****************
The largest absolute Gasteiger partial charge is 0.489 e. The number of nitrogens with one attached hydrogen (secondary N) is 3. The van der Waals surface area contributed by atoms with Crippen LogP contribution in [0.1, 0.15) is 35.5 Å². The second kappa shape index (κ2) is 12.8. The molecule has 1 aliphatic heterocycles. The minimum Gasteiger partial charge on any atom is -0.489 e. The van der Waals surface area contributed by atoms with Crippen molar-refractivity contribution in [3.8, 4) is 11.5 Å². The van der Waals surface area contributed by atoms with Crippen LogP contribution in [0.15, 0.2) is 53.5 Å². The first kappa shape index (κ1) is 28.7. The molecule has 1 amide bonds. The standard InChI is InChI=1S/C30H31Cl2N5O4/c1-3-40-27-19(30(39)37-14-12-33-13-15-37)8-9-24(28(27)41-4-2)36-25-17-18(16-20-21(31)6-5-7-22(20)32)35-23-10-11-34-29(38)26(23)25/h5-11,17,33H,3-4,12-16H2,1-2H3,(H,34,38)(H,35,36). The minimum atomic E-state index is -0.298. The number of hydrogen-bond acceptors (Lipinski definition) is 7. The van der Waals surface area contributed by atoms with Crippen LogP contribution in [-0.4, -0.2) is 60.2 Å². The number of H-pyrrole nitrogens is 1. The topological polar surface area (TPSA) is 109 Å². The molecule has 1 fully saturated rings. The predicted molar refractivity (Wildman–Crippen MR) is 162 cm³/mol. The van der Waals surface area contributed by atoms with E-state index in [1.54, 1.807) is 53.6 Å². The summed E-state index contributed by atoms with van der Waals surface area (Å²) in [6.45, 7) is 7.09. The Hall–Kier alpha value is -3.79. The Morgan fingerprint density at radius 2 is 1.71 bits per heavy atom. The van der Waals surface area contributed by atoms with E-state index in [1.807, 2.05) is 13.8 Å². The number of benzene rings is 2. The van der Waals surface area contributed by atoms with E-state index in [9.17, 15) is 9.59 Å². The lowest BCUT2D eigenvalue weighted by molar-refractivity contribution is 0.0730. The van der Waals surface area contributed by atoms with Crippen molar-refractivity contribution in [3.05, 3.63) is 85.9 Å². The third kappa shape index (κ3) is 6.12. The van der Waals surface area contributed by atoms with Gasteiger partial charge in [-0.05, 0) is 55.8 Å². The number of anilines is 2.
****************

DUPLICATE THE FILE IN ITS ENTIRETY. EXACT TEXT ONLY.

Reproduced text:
The largest absolute Gasteiger partial charge is 0.489 e. The number of nitrogens with one attached hydrogen (secondary N) is 3. The van der Waals surface area contributed by atoms with Crippen LogP contribution in [0.1, 0.15) is 35.5 Å². The second kappa shape index (κ2) is 12.8. The molecule has 1 aliphatic heterocycles. The minimum Gasteiger partial charge on any atom is -0.489 e. The van der Waals surface area contributed by atoms with Crippen molar-refractivity contribution in [3.8, 4) is 11.5 Å². The van der Waals surface area contributed by atoms with Crippen LogP contribution in [0.15, 0.2) is 53.5 Å². The first kappa shape index (κ1) is 28.7. The molecule has 1 amide bonds. The standard InChI is InChI=1S/C30H31Cl2N5O4/c1-3-40-27-19(30(39)37-14-12-33-13-15-37)8-9-24(28(27)41-4-2)36-25-17-18(16-20-21(31)6-5-7-22(20)32)35-23-10-11-34-29(38)26(23)25/h5-11,17,33H,3-4,12-16H2,1-2H3,(H,34,38)(H,35,36). The minimum atomic E-state index is -0.298. The number of hydrogen-bond acceptors (Lipinski definition) is 7. The van der Waals surface area contributed by atoms with Crippen LogP contribution in [-0.4, -0.2) is 60.2 Å². The number of H-pyrrole nitrogens is 1. The topological polar surface area (TPSA) is 109 Å². The molecule has 1 fully saturated rings. The predicted molar refractivity (Wildman–Crippen MR) is 162 cm³/mol. The van der Waals surface area contributed by atoms with E-state index in [1.54, 1.807) is 53.6 Å². The summed E-state index contributed by atoms with van der Waals surface area (Å²) in [6.45, 7) is 7.09. The Hall–Kier alpha value is -3.79. The Morgan fingerprint density at radius 2 is 1.71 bits per heavy atom. The van der Waals surface area contributed by atoms with E-state index in [1.807, 2.05) is 13.8 Å². The number of benzene rings is 2. The van der Waals surface area contributed by atoms with E-state index in [9.17, 15) is 9.59 Å². The lowest BCUT2D eigenvalue weighted by molar-refractivity contribution is 0.0730. The van der Waals surface area contributed by atoms with Crippen molar-refractivity contribution in [3.05, 3.63) is 85.9 Å². The third kappa shape index (κ3) is 6.12. The van der Waals surface area contributed by atoms with Gasteiger partial charge in [-0.05, 0) is 55.8 Å². The number of anilines is 2.